Anyway, I realize the job of the folks at the Daily Show is to make people laugh. But now I feel like it's *my* job to make sure people know what the U2Charist is really about.

Here's a page on the Episcopalians for Global Reconciliation web site that tells a bit about how the U2Charist might be used...

A U2charist is an Episcopal Eucharist service that features the music of the rock band U2 and a message about God's call to rally around the Millennium Development Goals. The U2charist is a great opportunity to reach out to the people in your congregation and larger community, especially young people. This service the music and message of U2 about global reconciliation, justice for the poor and oppressed, and the importance of caring for your neighbor. Led by the global MDG ambassador, Bono, U2 is calling people worldwide to a deeper faith and engagement with God's mission. The U2charist seeks to be an extension of this ministry.

Who knows...maybe Jon can make up for this by having Bono, or, better yet, Bishop Katharine Jefferts Schori, on the program to talk about the Millennium Development Goals. (Why not--he had Bishop Desmond Tutu on the program!)

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Tuesday, December 12, 2006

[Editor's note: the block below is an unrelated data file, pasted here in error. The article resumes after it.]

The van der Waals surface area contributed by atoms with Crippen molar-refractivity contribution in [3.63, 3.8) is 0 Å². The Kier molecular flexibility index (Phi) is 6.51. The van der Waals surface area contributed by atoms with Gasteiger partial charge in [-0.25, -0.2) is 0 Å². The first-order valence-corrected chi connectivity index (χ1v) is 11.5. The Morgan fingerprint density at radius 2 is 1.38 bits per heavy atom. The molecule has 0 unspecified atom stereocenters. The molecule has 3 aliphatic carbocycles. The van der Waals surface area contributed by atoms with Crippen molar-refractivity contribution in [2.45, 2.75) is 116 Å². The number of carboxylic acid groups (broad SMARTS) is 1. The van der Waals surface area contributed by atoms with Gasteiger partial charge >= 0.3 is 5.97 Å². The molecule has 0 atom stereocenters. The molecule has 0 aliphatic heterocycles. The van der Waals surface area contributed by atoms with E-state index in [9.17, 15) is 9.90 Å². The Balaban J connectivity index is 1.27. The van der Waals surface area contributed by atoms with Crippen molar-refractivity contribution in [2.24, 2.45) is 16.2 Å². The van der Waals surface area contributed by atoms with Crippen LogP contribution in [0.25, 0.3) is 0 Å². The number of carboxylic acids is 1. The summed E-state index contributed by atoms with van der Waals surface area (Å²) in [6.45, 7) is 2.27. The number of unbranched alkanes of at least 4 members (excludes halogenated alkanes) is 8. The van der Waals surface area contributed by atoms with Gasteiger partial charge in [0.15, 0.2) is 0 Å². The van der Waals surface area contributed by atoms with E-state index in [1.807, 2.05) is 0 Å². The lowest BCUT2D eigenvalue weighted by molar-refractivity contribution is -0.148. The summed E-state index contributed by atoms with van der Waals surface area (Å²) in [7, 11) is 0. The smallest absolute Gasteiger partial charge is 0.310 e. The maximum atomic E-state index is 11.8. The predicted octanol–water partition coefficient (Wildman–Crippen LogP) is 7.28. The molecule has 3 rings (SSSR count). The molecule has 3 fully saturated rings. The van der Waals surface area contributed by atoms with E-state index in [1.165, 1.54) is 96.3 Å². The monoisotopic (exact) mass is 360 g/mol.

The "true on the inside" story of Our Lady of Guadalupe

December 12 is the Feast Day of Our Lady of Guadalupe. Here's a news story from the Houston Chronicle about today's festivities: Mexicans gather to honor the Virgin of Guadalupe on annual holiday. You can read the gist of the story of the Virgin of Guadalupe's appearance in 1531 to Juan Diego in this homily, given at the University of San Diego in the year 2000, tells the gist of the story. elderly Indian man named Chuauhtlatoczin ["Juan Diego" in Spanish] had a vision of Mary, the mother of Jesus, at Tepeyac, a squalid Indian village outside of Mexico City. Mary directed Juan Diego to tell the bishop to build the church in Tepeyac. The Spanish Bishop, however, dismissed the Indian’s tale as mere superstition — he was, after all, an Indian — but then, to humor Juan Diego, he insisted that he bring some sort of proof, if he wanted to be taken seriously. So, three days later, the Virgin Mary appeared again and told Juan Diego to pick the exquisitely beautiful roses that had miraculously bloomed amidst December snows, and take them as a sign to the Bishop. When the Indian opened his poncho to present the roses to the Bishop, the flowers poured out from his poncho to reveal an image of the Virgin Mary painted on the inside of the poncho. That image hangs today in the Basilica of Guadalupe in Mexico City and is venerated by thousands of pilgrims from all over the world.